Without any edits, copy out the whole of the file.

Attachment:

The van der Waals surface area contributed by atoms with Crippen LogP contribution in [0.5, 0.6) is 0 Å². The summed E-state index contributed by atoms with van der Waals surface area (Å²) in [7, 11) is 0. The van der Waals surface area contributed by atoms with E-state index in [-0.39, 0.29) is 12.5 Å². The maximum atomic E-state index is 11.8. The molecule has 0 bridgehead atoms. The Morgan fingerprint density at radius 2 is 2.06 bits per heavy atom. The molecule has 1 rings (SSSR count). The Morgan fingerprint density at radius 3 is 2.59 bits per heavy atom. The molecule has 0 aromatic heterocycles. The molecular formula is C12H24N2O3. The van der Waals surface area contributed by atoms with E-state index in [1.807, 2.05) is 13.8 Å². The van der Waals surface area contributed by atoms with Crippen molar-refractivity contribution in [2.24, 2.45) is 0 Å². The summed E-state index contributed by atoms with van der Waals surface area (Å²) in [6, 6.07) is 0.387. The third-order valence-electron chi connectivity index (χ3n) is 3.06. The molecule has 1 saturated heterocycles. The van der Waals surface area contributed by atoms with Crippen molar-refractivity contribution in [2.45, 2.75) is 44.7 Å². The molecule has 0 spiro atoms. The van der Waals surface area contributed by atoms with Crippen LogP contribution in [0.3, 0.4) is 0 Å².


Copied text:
The van der Waals surface area contributed by atoms with Crippen LogP contribution in [0.5, 0.6) is 0 Å². The summed E-state index contributed by atoms with van der Waals surface area (Å²) in [7, 11) is 0. The van der Waals surface area contributed by atoms with E-state index in [-0.39, 0.29) is 12.5 Å². The maximum atomic E-state index is 11.8. The molecule has 0 bridgehead atoms. The Morgan fingerprint density at radius 2 is 2.06 bits per heavy atom. The molecule has 1 rings (SSSR count). The Morgan fingerprint density at radius 3 is 2.59 bits per heavy atom. The molecule has 0 aromatic heterocycles. The molecular formula is C12H24N2O3. The van der Waals surface area contributed by atoms with E-state index in [1.807, 2.05) is 13.8 Å². The van der Waals surface area contributed by atoms with Crippen molar-refractivity contribution in [2.24, 2.45) is 0 Å². The summed E-state index contributed by atoms with van der Waals surface area (Å²) in [6, 6.07) is 0.387. The third-order valence-electron chi connectivity index (χ3n) is 3.06. The molecule has 1 saturated heterocycles. The van der Waals surface area contributed by atoms with Crippen molar-refractivity contribution in [2.45, 2.75) is 44.7 Å². The molecule has 0 spiro atoms. The van der Waals surface area contributed by atoms with Crippen LogP contribution in [0.3, 0.4) is 0 Å².